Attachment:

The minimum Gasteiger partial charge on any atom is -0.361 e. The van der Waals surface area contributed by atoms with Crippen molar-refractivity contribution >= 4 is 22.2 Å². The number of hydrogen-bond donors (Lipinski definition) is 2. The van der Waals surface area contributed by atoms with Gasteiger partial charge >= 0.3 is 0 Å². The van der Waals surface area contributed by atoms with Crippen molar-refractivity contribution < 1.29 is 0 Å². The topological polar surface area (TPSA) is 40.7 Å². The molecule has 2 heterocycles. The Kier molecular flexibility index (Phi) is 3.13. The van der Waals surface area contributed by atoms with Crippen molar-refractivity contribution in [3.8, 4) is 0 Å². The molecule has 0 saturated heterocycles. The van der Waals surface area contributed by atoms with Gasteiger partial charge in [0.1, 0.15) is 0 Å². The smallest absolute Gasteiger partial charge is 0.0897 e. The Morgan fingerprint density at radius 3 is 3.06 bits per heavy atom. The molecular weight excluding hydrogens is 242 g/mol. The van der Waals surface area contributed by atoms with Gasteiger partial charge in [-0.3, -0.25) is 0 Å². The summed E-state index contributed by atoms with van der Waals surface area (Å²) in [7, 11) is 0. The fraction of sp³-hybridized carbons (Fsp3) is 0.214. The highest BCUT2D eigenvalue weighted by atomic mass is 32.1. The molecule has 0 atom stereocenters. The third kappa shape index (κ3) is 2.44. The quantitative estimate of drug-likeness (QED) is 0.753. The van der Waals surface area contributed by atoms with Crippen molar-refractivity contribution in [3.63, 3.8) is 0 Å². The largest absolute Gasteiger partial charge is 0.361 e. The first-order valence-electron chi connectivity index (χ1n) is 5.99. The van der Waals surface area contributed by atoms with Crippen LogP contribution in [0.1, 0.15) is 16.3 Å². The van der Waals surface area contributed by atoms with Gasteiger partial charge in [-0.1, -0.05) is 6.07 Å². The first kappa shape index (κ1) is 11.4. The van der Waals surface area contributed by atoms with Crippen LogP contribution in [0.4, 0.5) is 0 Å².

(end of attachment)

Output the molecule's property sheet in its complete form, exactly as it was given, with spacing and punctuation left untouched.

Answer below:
The minimum Gasteiger partial charge on any atom is -0.361 e. The van der Waals surface area contributed by atoms with Crippen molar-refractivity contribution >= 4 is 22.2 Å². The number of hydrogen-bond donors (Lipinski definition) is 2. The van der Waals surface area contributed by atoms with Gasteiger partial charge >= 0.3 is 0 Å². The van der Waals surface area contributed by atoms with Crippen molar-refractivity contribution < 1.29 is 0 Å². The topological polar surface area (TPSA) is 40.7 Å². The molecule has 2 heterocycles. The Kier molecular flexibility index (Phi) is 3.13. The van der Waals surface area contributed by atoms with Crippen molar-refractivity contribution in [3.8, 4) is 0 Å². The molecule has 0 saturated heterocycles. The van der Waals surface area contributed by atoms with Gasteiger partial charge in [0.1, 0.15) is 0 Å². The smallest absolute Gasteiger partial charge is 0.0897 e. The Morgan fingerprint density at radius 3 is 3.06 bits per heavy atom. The molecular weight excluding hydrogens is 242 g/mol. The van der Waals surface area contributed by atoms with Gasteiger partial charge in [-0.3, -0.25) is 0 Å². The summed E-state index contributed by atoms with van der Waals surface area (Å²) in [7, 11) is 0. The fraction of sp³-hybridized carbons (Fsp3) is 0.214. The highest BCUT2D eigenvalue weighted by atomic mass is 32.1. The molecule has 0 atom stereocenters. The third kappa shape index (κ3) is 2.44. The quantitative estimate of drug-likeness (QED) is 0.753. The van der Waals surface area contributed by atoms with Crippen molar-refractivity contribution in [3.63, 3.8) is 0 Å². The largest absolute Gasteiger partial charge is 0.361 e. The first-order valence-electron chi connectivity index (χ1n) is 5.99. The van der Waals surface area contributed by atoms with Crippen LogP contribution in [0.1, 0.15) is 16.3 Å². The van der Waals surface area contributed by atoms with Gasteiger partial charge in [-0.1, -0.05) is 6.07 Å². The first kappa shape index (κ1) is 11.4. The van der Waals surface area contributed by atoms with Crippen LogP contribution in [0.4, 0.5) is 0 Å².